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Lecture Title : General Anesthesia

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Title: Lecture Title : General Anesthesia


1
Lecture Title General Anesthesia
  • Lecturer name
  • Lecture Date

2
Lecture Objectives.. Students at the end of the
lecture will be able to
  • Define general Anaesthesia
  • Learn about several agents used on induction of
    general anaesthesia including intravenous agents,
    inhalation agents, neuromuscular blocking agents
    and reversal agents.
  • Understand basic advantages and disadvantages of
    these agents.
  • Complications commonly encountered during general
    anaesthesia

3
General anesthetics have been performed since
1846 when Morton demonstrated the first
anesthetic (using ether) in Boston, USA. Local
anesthetics arrived later, the first being
scientifically described in1884.
4
General anesthesia is described as a reversible
state of unconsciousness with inability to
respond to a standardized surgical stimulus. In
modern anesthetic practice this involves the
triad of unconsciousness, analgesia, muscle
relaxation.
5
Anesthetic plan
  • A good anesthetic begins with a good plan.
  • There is no rigid format for planning anesthesia.
  • Each plan is adapted to each case.
  • The fundamental goal of anesthetic management is
  • to provide safety,
  • comfort and convenience, first for the patient
    and second for those caring for the patient.

6
Anesthetic plan
  • After a good plan, a good preparation is required
    for a good anesthetic.
  •  Before every anesthetic, every anesthesiologist
    should go through a checklist of necessary items
    including,
  • anesthesia machine,
  • ventilator,
  • oxygen and nitrous supply check,
  • suction device,
  • monitors and anesthesia cart.  

7
Anesthetic plan
  • Before bringing the patient to the operating
    room,
  • the proper verification of patient's identity,
  • the planned procedure and
  • the site of the procedure should be carried out
    by the anesthesiologist.
  • All the preparations should be completed before
    the patient enters the room including the
    placement of a working peripheral intravenous
    line.

8
Anesthetic plan
  • The primary goals of general anesthesia are
  • to maintain the health and safety of the patient
    while providing amnesia, hypnosis (lack of
    awareness), analgesia, and optimal surgical
    conditions (e.g., immobility).
  • Preoperative planning involves
  • the integration of pre-,
  • intra-, and
  • postoperative care.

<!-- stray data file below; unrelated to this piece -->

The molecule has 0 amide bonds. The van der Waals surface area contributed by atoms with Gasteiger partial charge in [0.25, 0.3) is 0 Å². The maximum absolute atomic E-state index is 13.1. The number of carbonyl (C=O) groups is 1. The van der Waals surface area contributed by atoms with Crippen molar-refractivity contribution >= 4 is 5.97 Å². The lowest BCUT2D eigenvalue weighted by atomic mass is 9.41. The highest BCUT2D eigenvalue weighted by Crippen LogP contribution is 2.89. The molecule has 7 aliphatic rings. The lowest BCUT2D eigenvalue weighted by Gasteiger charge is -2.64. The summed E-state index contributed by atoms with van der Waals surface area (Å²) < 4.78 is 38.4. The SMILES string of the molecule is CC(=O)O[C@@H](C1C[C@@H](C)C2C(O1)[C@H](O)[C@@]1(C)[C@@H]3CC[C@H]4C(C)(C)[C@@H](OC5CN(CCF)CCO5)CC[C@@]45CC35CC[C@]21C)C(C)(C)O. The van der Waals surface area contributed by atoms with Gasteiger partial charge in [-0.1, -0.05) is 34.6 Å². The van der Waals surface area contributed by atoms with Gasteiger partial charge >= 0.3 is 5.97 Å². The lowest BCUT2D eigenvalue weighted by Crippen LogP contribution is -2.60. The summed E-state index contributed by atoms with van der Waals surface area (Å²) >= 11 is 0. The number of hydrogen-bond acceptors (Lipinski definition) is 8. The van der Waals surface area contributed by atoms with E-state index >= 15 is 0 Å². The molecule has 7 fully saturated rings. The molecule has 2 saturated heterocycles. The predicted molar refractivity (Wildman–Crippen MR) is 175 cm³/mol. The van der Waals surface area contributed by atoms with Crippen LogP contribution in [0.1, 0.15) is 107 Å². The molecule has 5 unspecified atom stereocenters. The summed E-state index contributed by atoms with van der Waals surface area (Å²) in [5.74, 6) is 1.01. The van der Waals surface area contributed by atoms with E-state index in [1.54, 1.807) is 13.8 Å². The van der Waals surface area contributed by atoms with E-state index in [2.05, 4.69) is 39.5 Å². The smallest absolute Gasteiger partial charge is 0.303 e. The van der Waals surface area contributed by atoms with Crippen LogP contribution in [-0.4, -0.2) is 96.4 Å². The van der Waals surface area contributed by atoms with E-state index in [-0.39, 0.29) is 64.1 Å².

• Flexibility is an essential
  • multiple approaches to
  • induction,
  • maintenance, and
  • emergence should be considered.

9
Anesthetic plan
  • Preoperative planning involves the integration
    of
  • pre-,
  • intra-, and
  • postoperative care.
  • Flexibility is an essential
  • Multiple approaches to
  • induction,
  • maintenance, and
  • emergence should be considered.

10
Anesthetic plan
  • The plan should include the following
  • A premedication.
  • Need standard ASA monitors. However, if the
    patient may experience large hemodynamic
    fluctuations, invasive monitoring should be
    considered (e.g., central venous pressure for
    volume monitoring, arterial line for potential
    hemodynamic instability).
  • A review of anesthetic options general
    anesthesia, regional anesthesia, and combinations
    thereof should be reviewed and options
    appropriate for the patient listed in the final
    assessment.
  • Plan for postoperative pain control.

11
NPO status
  • NPO, Nil Per Os, means nothing by mouth
  • Solid food 8 hrs before induction
  • Liquid 4 hrs before induction
  • Clear water 2 hrs before induction
  • Pediatrics stop breast milk feeding 4 hrs
  • before induction

12
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13
Premedication
  • Guidelines for prophylaxis for pulmonary
    aspiration
  • Histamine (H2) antagonists
  • Cimetidine (Tagamet), ranitidine (Zantac),
    significantly reduce the volume and the acidity
    of gastric secretions.
  • Metoclopramide (Reglan) enhances gastric emptying
  • Midazolam (Versed) provides excellent amnesia and
    sedation.
  • Lorazepam (Ativan) may also be used but can cause
    more prolonged amnesia and postoperative
    sedation. It should not be given intramuscularly.
  • Opioids are not usually given as premedication
    unless the patient has significant pain

14
THE MONITORS
  • Standard ASA monitoring -
  • Oxygenation (oxygen analyzer, pulse oximetry)
  • Ventilation (capnography, minute ventilation),
    respiratory rate (under regional anesthesia)
  • Circulation (electrocardiogram ECG, arterial
    blood pressure, perfusion assessment),
  • Temperature.

15
General Anesthesia
  • Monitor
  • Preoxygenation
  • Induction ( including RSI cricoid pressure)
  • Muscle relaxants
  • Mask ventilation
  • Intubation ETT position comfirmation
  • Maintenance